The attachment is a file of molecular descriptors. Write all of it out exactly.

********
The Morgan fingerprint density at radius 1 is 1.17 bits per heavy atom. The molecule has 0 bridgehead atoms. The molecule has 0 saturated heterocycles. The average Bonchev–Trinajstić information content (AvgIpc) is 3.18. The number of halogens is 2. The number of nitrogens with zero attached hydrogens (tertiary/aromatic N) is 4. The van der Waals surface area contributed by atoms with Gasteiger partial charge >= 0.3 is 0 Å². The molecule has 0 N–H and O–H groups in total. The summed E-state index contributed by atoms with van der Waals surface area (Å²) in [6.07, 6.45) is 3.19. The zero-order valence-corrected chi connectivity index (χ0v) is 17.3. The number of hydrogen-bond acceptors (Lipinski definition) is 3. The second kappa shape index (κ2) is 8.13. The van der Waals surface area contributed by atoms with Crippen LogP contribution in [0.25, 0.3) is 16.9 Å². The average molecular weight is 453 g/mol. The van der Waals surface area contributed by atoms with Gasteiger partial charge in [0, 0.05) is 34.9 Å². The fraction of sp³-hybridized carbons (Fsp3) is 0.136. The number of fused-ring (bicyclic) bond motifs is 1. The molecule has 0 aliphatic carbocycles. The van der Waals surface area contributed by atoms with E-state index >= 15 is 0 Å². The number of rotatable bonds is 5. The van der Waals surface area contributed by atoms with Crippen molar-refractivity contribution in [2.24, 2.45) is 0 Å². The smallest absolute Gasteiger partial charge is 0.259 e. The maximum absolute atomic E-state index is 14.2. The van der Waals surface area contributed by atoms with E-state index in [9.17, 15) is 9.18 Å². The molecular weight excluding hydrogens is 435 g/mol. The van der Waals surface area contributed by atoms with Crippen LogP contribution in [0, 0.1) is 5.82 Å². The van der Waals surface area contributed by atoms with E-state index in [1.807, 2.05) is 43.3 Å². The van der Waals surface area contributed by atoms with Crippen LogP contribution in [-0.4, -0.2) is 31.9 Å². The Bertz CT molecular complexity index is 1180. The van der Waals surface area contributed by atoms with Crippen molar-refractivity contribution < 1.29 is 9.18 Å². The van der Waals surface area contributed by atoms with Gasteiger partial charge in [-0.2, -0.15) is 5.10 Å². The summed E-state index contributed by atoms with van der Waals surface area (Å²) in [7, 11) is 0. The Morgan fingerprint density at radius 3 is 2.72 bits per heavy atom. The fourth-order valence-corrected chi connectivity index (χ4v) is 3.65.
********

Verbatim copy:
The Morgan fingerprint density at radius 1 is 1.17 bits per heavy atom. The molecule has 0 bridgehead atoms. The molecule has 0 saturated heterocycles. The average Bonchev–Trinajstić information content (AvgIpc) is 3.18. The number of halogens is 2. The number of nitrogens with zero attached hydrogens (tertiary/aromatic N) is 4. The van der Waals surface area contributed by atoms with Gasteiger partial charge >= 0.3 is 0 Å². The molecule has 0 N–H and O–H groups in total. The summed E-state index contributed by atoms with van der Waals surface area (Å²) in [6.07, 6.45) is 3.19. The zero-order valence-corrected chi connectivity index (χ0v) is 17.3. The number of hydrogen-bond acceptors (Lipinski definition) is 3. The second kappa shape index (κ2) is 8.13. The van der Waals surface area contributed by atoms with Crippen LogP contribution in [0.25, 0.3) is 16.9 Å². The average molecular weight is 453 g/mol. The van der Waals surface area contributed by atoms with Gasteiger partial charge in [0, 0.05) is 34.9 Å². The fraction of sp³-hybridized carbons (Fsp3) is 0.136. The number of fused-ring (bicyclic) bond motifs is 1. The molecule has 0 aliphatic carbocycles. The van der Waals surface area contributed by atoms with E-state index >= 15 is 0 Å². The number of rotatable bonds is 5. The van der Waals surface area contributed by atoms with Crippen molar-refractivity contribution in [2.24, 2.45) is 0 Å². The smallest absolute Gasteiger partial charge is 0.259 e. The maximum absolute atomic E-state index is 14.2. The van der Waals surface area contributed by atoms with E-state index in [9.17, 15) is 9.18 Å². The molecular weight excluding hydrogens is 435 g/mol. The van der Waals surface area contributed by atoms with Crippen LogP contribution in [0, 0.1) is 5.82 Å². The van der Waals surface area contributed by atoms with E-state index in [1.807, 2.05) is 43.3 Å². The van der Waals surface area contributed by atoms with Crippen LogP contribution in [-0.4, -0.2) is 31.9 Å². The Bertz CT molecular complexity index is 1180. The van der Waals surface area contributed by atoms with Crippen molar-refractivity contribution < 1.29 is 9.18 Å². The van der Waals surface area contributed by atoms with Gasteiger partial charge in [-0.2, -0.15) is 5.10 Å². The summed E-state index contributed by atoms with van der Waals surface area (Å²) in [7, 11) is 0. The Morgan fingerprint density at radius 3 is 2.72 bits per heavy atom. The fourth-order valence-corrected chi connectivity index (χ4v) is 3.65.